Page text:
Well, we made it through January. That was eventful, wasn’t it? I don’t think I slept at all on January 6th, while the siege on the Capitol unfolded. France and all Europe were also watching in horror, their news headlines decrying the “attack on American democracy.” They regard us as the gold standard, and this seemed to shake them almost as much as it did us Americans. I spent that night on Twitter schooling some of our elected “representatives” on the finer points of the Constitution. My mother’s patriotic heart beats in me.
Since that day, things have calmed down considerably here. We enjoyed some freakish spring-like weather, and then as is common after a warm spell in winter, some snow. We’ve had snow every year in Paris recently, something that was not always so common in the past. It doesn’t amount to much, nothing like the storm that pummeled the Northeast recently (this Buffalo gal was envious of you guys). In Paris, we get a few flakes, mostly wet snow, no more than a light dusting. An inch is a lot for Parisians. Four inches shuts the city right down.
As soon as I saw the first flakes early in the morning of the 16th, I threw on my boots and my warmest duds, and headed out, giddy like a little girl. “Snow!” I posted on my Instagram. “Snow!” on my Facebook. “Snow!” I cried as I headed out to play.
We had about an inch by the time I got outside, a pristine cottony cover on the ground and tree branches. It masked city filth, transformed cars into hillocks of white. My little neighborhood, with its two-story atelier buildings and 19th-century homes, had become an Alpine village. It lasted only a few hours. Rain came and washed it away before it could be sullied by city life. A precious and magical moment, one of many served up by the City of Light.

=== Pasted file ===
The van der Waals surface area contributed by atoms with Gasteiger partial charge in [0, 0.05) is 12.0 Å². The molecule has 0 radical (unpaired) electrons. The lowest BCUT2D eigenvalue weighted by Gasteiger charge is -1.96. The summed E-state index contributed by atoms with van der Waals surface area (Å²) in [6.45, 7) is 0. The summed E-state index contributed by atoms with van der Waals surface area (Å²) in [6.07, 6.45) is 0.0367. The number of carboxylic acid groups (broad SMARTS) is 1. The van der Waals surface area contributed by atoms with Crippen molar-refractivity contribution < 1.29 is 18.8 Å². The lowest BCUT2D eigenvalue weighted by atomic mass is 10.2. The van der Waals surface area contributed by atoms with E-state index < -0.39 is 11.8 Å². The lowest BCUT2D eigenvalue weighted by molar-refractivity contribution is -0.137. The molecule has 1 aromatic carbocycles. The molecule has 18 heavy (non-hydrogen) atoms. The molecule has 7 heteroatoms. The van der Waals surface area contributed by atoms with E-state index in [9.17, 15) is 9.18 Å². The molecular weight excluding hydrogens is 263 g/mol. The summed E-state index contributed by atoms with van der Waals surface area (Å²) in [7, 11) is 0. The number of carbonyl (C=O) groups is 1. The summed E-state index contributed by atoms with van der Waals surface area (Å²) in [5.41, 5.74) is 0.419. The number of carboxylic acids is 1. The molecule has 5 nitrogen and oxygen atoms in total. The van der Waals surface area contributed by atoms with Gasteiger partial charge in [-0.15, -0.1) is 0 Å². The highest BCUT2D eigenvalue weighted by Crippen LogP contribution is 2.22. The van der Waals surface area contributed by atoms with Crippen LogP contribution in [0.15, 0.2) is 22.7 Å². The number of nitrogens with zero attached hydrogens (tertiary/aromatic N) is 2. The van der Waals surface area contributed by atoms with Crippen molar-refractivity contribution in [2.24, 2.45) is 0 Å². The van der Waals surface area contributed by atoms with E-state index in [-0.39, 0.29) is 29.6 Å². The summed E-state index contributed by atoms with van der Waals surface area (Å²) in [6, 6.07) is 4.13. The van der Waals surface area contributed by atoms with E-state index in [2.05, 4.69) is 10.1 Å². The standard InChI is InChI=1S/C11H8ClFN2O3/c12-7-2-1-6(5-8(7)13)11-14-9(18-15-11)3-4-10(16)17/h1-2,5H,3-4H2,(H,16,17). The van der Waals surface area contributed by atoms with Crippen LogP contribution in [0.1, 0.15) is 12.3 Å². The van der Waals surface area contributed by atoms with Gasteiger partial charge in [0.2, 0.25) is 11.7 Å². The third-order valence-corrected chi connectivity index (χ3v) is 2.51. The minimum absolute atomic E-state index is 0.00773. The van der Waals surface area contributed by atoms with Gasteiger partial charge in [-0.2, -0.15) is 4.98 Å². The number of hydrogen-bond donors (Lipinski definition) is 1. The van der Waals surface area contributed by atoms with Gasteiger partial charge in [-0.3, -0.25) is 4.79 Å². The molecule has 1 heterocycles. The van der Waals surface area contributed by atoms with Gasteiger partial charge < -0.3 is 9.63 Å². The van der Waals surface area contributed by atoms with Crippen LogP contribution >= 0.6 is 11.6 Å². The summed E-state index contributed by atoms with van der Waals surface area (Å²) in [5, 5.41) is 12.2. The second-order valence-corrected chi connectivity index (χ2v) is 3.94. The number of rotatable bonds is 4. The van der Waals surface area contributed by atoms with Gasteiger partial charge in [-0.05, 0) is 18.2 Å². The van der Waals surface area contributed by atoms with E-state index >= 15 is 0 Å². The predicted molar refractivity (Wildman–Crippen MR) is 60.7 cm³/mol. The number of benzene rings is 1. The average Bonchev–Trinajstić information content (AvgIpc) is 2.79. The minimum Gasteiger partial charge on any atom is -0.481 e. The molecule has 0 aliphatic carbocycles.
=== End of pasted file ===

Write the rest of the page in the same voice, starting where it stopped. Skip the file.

Lately, we’re having mostly rain, typical for this time of year. The Seine is swelling and breeching its embankments, leaving little room for boats to pass under its bridges. It’s nothing like the flood of 2016, which had reached 6.1 meters. That happened due to a patch of intense storms in late spring when the run-off reservoirs had already been sealed off for summer. At this time of year, it’s not uncommon for the waters to rise. We watch with fascination more than anything. That seems to be good advice for a saner 2021: watch with fascination and worry about life’s floods only if and when they happen.
I actually love winter in Paris. It’s generally milder than New York, which can be bitter for days on end. Sure, New York has more sun than Paris at this time of year, but I don’t mind the clouds in winter. They make me feel cozier, the sky lowering itself to protect us from the freezing atmosphere above. The Parisian winter sky can be changeable, too, permitting just the right amount of sun to filter though, casting a soft coppery glow on the otherwise pale facades of Haussmann’s city. There is something about the light of northern France in winter that escapes description, but I will forever endeavor to find the right words.
Some wintery highlights in Paris:
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Beautiful descriptions and lovely photos. Thank you!
For this snow lover who lives in a city in which snow falls less frequently than it has in recent Paris winters, this post was absolutely delightful…thank you, Lisa!
Thank you Lisa for this post it is always a treat to see Paris in any season. The romance with snow is short lived for me and we have plenty of it here in Alberta and more to come. I am dreaming of spring !!! Good luck with all your work shops.
I bet you have snow. Alberta is stunning that way. I went to Banff some years ago for a ski invitational (a fundraiser for the Waterkeeper Alliance) and never saw anything so beautiful as those snow-covered mountains. That’s also when I learned that Fahrenheit and Celsius meet at -40 degrees. Brrr.
La grisaille. [sighs] It makes one appreciate the sun that much more.
Of course, it doesn’t snow in LA. I remember one snowfall. One. I bundled up the kid and wheeled her around in her stroller to see it all. She was, as usual, unimpressed. She chose to go to the University of Wisconsin/Madison. After one very snowy winter (even by Wisco standards) she begged to transfer–to Boston University. We told her to stick out the semester and think it over while home for the summer. She stuck it out for all four years and had a great time.
I knew she would.
Great description of ‘Paris in winters’;Lisa ! I didn’t get a chance to enjoy the snow as I visited Paris in the month of September! Next time let’s hope we make it !Thanks for sharing the beautiful post👍